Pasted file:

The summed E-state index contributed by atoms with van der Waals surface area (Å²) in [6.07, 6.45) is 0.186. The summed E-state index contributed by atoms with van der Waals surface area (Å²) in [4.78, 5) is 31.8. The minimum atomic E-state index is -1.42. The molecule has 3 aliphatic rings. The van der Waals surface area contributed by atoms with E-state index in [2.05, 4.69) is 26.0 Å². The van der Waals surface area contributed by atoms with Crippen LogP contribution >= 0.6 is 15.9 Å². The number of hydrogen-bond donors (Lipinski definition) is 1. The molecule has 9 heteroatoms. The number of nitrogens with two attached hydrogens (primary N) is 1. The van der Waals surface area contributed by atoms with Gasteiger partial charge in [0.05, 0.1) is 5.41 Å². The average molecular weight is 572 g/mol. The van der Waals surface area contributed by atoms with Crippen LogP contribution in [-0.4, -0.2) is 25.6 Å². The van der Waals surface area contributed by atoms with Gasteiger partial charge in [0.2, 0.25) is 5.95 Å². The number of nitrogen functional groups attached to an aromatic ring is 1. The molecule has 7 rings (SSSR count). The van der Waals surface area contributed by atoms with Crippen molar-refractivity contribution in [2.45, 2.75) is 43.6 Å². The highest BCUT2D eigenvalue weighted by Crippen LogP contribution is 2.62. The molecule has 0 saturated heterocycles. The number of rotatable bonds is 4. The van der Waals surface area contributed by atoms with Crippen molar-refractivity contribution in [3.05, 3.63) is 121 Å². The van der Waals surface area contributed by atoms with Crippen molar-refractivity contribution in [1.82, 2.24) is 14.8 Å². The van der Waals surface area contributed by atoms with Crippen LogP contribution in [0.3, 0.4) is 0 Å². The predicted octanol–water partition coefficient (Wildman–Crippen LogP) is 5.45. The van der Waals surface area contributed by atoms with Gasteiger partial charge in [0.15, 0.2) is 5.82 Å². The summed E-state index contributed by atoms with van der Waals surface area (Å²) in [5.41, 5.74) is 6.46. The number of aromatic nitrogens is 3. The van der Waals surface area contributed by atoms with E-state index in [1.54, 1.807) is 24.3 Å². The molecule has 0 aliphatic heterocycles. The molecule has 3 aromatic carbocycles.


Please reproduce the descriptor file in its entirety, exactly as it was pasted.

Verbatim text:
The summed E-state index contributed by atoms with van der Waals surface area (Å²) in [6.07, 6.45) is 0.186. The summed E-state index contributed by atoms with van der Waals surface area (Å²) in [4.78, 5) is 31.8. The minimum atomic E-state index is -1.42. The molecule has 3 aliphatic rings. The van der Waals surface area contributed by atoms with E-state index in [2.05, 4.69) is 26.0 Å². The van der Waals surface area contributed by atoms with Crippen LogP contribution >= 0.6 is 15.9 Å². The number of hydrogen-bond donors (Lipinski definition) is 1. The molecule has 9 heteroatoms. The number of nitrogens with two attached hydrogens (primary N) is 1. The van der Waals surface area contributed by atoms with Gasteiger partial charge in [0.05, 0.1) is 5.41 Å². The average molecular weight is 572 g/mol. The van der Waals surface area contributed by atoms with Crippen LogP contribution in [-0.4, -0.2) is 25.6 Å². The van der Waals surface area contributed by atoms with Gasteiger partial charge in [0.2, 0.25) is 5.95 Å². The number of nitrogen functional groups attached to an aromatic ring is 1. The molecule has 7 rings (SSSR count). The van der Waals surface area contributed by atoms with Crippen molar-refractivity contribution in [2.45, 2.75) is 43.6 Å². The highest BCUT2D eigenvalue weighted by Crippen LogP contribution is 2.62. The molecule has 0 saturated heterocycles. The number of rotatable bonds is 4. The van der Waals surface area contributed by atoms with Crippen molar-refractivity contribution in [3.05, 3.63) is 121 Å². The van der Waals surface area contributed by atoms with Crippen molar-refractivity contribution in [1.82, 2.24) is 14.8 Å². The van der Waals surface area contributed by atoms with Crippen LogP contribution in [0.3, 0.4) is 0 Å². The predicted octanol–water partition coefficient (Wildman–Crippen LogP) is 5.45. The van der Waals surface area contributed by atoms with Gasteiger partial charge in [0.15, 0.2) is 5.82 Å². The summed E-state index contributed by atoms with van der Waals surface area (Å²) in [5.41, 5.74) is 6.46. The number of aromatic nitrogens is 3. The van der Waals surface area contributed by atoms with E-state index in [1.54, 1.807) is 24.3 Å². The molecule has 0 aliphatic heterocycles. The molecule has 3 aromatic carbocycles.